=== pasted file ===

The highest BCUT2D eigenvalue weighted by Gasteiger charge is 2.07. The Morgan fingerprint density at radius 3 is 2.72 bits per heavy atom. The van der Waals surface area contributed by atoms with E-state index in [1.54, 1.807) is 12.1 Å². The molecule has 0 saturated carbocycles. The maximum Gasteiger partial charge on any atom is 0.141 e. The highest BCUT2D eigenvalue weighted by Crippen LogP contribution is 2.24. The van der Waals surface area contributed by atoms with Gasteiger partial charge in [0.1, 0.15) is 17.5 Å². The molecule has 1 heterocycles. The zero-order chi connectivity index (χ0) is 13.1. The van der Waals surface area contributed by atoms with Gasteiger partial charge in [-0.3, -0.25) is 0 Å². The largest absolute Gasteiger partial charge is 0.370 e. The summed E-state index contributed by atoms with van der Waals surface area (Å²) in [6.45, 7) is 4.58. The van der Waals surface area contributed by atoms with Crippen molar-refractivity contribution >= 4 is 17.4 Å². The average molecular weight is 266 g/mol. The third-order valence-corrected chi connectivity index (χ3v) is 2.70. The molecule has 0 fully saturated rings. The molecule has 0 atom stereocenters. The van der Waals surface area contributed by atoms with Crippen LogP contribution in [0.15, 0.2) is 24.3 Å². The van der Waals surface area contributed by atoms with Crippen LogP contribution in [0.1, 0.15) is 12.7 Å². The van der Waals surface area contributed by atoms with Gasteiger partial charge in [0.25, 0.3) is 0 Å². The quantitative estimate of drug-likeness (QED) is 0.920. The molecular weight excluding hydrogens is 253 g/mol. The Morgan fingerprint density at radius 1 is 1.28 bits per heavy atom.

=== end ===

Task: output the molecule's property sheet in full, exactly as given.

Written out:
The highest BCUT2D eigenvalue weighted by Gasteiger charge is 2.07. The Morgan fingerprint density at radius 3 is 2.72 bits per heavy atom. The van der Waals surface area contributed by atoms with E-state index in [1.54, 1.807) is 12.1 Å². The molecule has 0 saturated carbocycles. The maximum Gasteiger partial charge on any atom is 0.141 e. The highest BCUT2D eigenvalue weighted by Crippen LogP contribution is 2.24. The van der Waals surface area contributed by atoms with Gasteiger partial charge in [0.1, 0.15) is 17.5 Å². The molecule has 1 heterocycles. The zero-order chi connectivity index (χ0) is 13.1. The van der Waals surface area contributed by atoms with Gasteiger partial charge in [-0.3, -0.25) is 0 Å². The largest absolute Gasteiger partial charge is 0.370 e. The summed E-state index contributed by atoms with van der Waals surface area (Å²) in [6.45, 7) is 4.58. The van der Waals surface area contributed by atoms with Crippen molar-refractivity contribution >= 4 is 17.4 Å². The average molecular weight is 266 g/mol. The third-order valence-corrected chi connectivity index (χ3v) is 2.70. The molecule has 0 fully saturated rings. The molecule has 0 atom stereocenters. The van der Waals surface area contributed by atoms with Crippen LogP contribution in [0.15, 0.2) is 24.3 Å². The van der Waals surface area contributed by atoms with Crippen LogP contribution in [0.1, 0.15) is 12.7 Å². The van der Waals surface area contributed by atoms with Gasteiger partial charge in [0.25, 0.3) is 0 Å². The quantitative estimate of drug-likeness (QED) is 0.920. The molecular weight excluding hydrogens is 253 g/mol. The Morgan fingerprint density at radius 1 is 1.28 bits per heavy atom.